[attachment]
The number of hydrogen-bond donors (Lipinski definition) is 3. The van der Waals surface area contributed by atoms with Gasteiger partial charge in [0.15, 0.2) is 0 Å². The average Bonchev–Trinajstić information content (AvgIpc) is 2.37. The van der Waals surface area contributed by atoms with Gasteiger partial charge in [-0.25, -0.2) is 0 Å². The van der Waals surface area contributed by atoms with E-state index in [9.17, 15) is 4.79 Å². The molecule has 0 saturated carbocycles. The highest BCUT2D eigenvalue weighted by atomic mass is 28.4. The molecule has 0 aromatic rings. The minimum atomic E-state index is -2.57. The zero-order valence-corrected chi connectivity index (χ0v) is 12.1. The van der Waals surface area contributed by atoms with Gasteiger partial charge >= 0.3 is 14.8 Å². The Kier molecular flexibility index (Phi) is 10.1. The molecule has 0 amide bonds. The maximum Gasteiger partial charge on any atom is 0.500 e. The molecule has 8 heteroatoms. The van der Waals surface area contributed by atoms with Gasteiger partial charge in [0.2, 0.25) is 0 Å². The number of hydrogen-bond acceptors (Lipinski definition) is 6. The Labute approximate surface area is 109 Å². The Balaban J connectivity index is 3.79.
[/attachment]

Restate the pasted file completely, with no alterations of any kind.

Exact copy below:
The number of hydrogen-bond donors (Lipinski definition) is 3. The van der Waals surface area contributed by atoms with Gasteiger partial charge in [0.15, 0.2) is 0 Å². The average Bonchev–Trinajstić information content (AvgIpc) is 2.37. The van der Waals surface area contributed by atoms with Gasteiger partial charge in [-0.25, -0.2) is 0 Å². The van der Waals surface area contributed by atoms with E-state index in [9.17, 15) is 4.79 Å². The molecule has 0 saturated carbocycles. The highest BCUT2D eigenvalue weighted by atomic mass is 28.4. The molecule has 0 aromatic rings. The minimum atomic E-state index is -2.57. The zero-order valence-corrected chi connectivity index (χ0v) is 12.1. The van der Waals surface area contributed by atoms with Gasteiger partial charge >= 0.3 is 14.8 Å². The Kier molecular flexibility index (Phi) is 10.1. The molecule has 0 amide bonds. The maximum Gasteiger partial charge on any atom is 0.500 e. The molecule has 8 heteroatoms. The van der Waals surface area contributed by atoms with Gasteiger partial charge in [0.2, 0.25) is 0 Å². The number of hydrogen-bond acceptors (Lipinski definition) is 6. The Labute approximate surface area is 109 Å². The Balaban J connectivity index is 3.79.